You don’t need to prepare for the summer in the city. Even if you didn’t manage to grab the last tent or a mosquito net, you can enjoy the nightly light show, listen to the rhythm of the streets, modern dance down the streets, admire the boldness of performers or rediscover the old places you seem to have known so well. The fifth international performing arts festival ConTempo invites the residents of Kaunas and the district to dive into such an adventure from July 29 to August 6.
Gintarė Masteikaitė, the initiator and director of the festival, with great enthusiasm and passion, told us about its origins and ideas, while also presenting the organizational behind-the-scenes. The festival will draw in everyone, but the ones who have the curiosity and the willingness to take things in and experiment will experience the most.
Gintarė, you grew up in the village of Šilgaliai and graduated from a high school in Lukšiai. At the beginning of independence, Lukšiai had a unique status and a strong local government and a large community of artists and enterprising people. How did growing up in this environment affect you?
When I was growing up, sculptor Vidas Cikana was the elder of Lukšiai, and he tried to do the things he knew how to, so there are many examples of visual art in the town. There are fountains, sculptures, a renovated Zypliai Manor, various festivals were taking place and the town had even built the largest Easter egg in Lithuania. The school itself, named after sculptor Vincas Grybas, had links to the arts, but lacked a wider context. It is, after all, a small town, far away from the big cities. I remember my first trips out of Lukšiai and the realisation that the world was big, wide and unexpected, and I didn’t really know anything. Living in a five-kilometre radius, I only see a small number of things, and what a huge cultural gap there is between where I live and study and what exists in a big city; how many things I couldn’t get to know because I lived in a certain area.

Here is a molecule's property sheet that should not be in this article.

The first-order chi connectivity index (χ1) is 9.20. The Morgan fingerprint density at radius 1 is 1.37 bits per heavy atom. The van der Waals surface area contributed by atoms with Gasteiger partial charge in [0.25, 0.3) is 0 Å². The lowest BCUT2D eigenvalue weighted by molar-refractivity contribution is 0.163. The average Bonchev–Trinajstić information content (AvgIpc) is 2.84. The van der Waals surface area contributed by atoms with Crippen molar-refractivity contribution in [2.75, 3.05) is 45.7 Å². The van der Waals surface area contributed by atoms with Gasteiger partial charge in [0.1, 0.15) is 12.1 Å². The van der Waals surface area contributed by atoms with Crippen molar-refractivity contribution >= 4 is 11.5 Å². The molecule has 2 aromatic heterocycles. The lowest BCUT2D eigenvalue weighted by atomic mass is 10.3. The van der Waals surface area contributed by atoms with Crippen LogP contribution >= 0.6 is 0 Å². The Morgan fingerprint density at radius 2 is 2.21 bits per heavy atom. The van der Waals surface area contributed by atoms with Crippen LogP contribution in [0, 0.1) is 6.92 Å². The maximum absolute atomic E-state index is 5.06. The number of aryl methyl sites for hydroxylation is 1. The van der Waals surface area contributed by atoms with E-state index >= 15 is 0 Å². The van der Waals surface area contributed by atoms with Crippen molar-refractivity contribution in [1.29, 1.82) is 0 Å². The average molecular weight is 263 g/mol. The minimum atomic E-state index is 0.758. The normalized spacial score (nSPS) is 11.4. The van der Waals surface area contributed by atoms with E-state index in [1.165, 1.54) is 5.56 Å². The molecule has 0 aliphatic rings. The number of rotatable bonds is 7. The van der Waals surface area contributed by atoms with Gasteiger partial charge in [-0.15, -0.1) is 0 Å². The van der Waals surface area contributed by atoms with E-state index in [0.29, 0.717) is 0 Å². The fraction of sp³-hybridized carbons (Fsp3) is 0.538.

The realisation that we didn’t have a lot of things in the environment we grew up in was a big push to learn new things. This was especially true in my first year at university. I started studying sociology and didn’t understand what the professors were saying, even though my course mates were able to reflect and debate with them. It became clear that I had to catch up with them, learn more and get into a completely different way of life. So, I don’t know if the inspiration came from my birthplace. Perhaps it did. I wanted to get out of an environment with a limited number of people and experiences. When I lived in my little town, I knew what was waiting for me or what could happen, although I have always identified with other things and I had desires, for example to work with festivals. I have always sought to experience more than my environment allowed.
I suppose it took a lot of motivation and patience. Now you are one of the most active and prominent cultural figures in Lithuania. How did you end up in the fields of cultural management and performing arts?
I considered studying cultural management, but in the end, I chose sociology. It was one of the best decisions I ever made, an opportunity to be around intelligent, interesting teachers who saw, understood and felt the world in an interesting way. They opened the door to free and critical thinking, understanding and acceptance of the diversity of society; they laid a good foundation. We have built good relationships, community and connections during our studies. From the very first year I started volunteering at various festivals, such as the Graphic Arts Biennial and Kaunas Jazz. In my final year, during the graduation ceremony, my lecturer Arnas Zdanevičius introduced me to Birutė Letukaitė, the founder of Aura Dance Theatre, who was looking for a new employee. I immersed myself in the cultural sphere and learned everything through a direct, acute encounter with the current activity.
I went through all the possible stages from mopping the floors, cleaning the toilets during the festival, working with the volunteers, observing modern dance, realizing that I didn’t understand anything, listening to talks and unheard-of terms, and learning about the history of dance. The first year was crazy hard: a new field, a lot of responsibility, I was young and entering a new world. That was 17 years ago, and things just get more interesting as time passes.
What was the main motivation for organizing ConTempo?